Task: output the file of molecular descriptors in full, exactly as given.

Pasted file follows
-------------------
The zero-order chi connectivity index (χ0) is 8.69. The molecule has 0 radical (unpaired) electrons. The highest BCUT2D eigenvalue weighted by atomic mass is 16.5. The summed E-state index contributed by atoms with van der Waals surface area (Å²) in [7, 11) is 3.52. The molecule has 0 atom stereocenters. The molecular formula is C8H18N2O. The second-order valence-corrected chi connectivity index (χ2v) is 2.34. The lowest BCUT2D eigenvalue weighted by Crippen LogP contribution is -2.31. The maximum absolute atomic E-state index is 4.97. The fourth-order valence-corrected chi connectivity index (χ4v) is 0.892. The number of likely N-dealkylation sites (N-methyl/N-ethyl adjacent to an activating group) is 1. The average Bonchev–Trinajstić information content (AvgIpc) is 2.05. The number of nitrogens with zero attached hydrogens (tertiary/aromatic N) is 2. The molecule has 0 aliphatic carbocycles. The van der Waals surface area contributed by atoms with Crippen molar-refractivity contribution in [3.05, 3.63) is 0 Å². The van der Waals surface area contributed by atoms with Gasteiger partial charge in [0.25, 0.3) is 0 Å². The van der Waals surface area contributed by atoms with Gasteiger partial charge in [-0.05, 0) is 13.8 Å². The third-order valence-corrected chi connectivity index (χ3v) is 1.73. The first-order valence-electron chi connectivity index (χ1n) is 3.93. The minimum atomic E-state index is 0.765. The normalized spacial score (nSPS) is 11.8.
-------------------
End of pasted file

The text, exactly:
The zero-order chi connectivity index (χ0) is 8.69. The molecule has 0 radical (unpaired) electrons. The highest BCUT2D eigenvalue weighted by atomic mass is 16.5. The summed E-state index contributed by atoms with van der Waals surface area (Å²) in [7, 11) is 3.52. The molecule has 0 atom stereocenters. The molecular formula is C8H18N2O. The second-order valence-corrected chi connectivity index (χ2v) is 2.34. The lowest BCUT2D eigenvalue weighted by Crippen LogP contribution is -2.31. The maximum absolute atomic E-state index is 4.97. The fourth-order valence-corrected chi connectivity index (χ4v) is 0.892. The number of likely N-dealkylation sites (N-methyl/N-ethyl adjacent to an activating group) is 1. The average Bonchev–Trinajstić information content (AvgIpc) is 2.05. The number of nitrogens with zero attached hydrogens (tertiary/aromatic N) is 2. The molecule has 0 aliphatic carbocycles. The van der Waals surface area contributed by atoms with Crippen molar-refractivity contribution in [3.05, 3.63) is 0 Å². The van der Waals surface area contributed by atoms with Gasteiger partial charge in [0.25, 0.3) is 0 Å². The van der Waals surface area contributed by atoms with Gasteiger partial charge in [-0.05, 0) is 13.8 Å². The third-order valence-corrected chi connectivity index (χ3v) is 1.73. The first-order valence-electron chi connectivity index (χ1n) is 3.93. The minimum atomic E-state index is 0.765. The normalized spacial score (nSPS) is 11.8.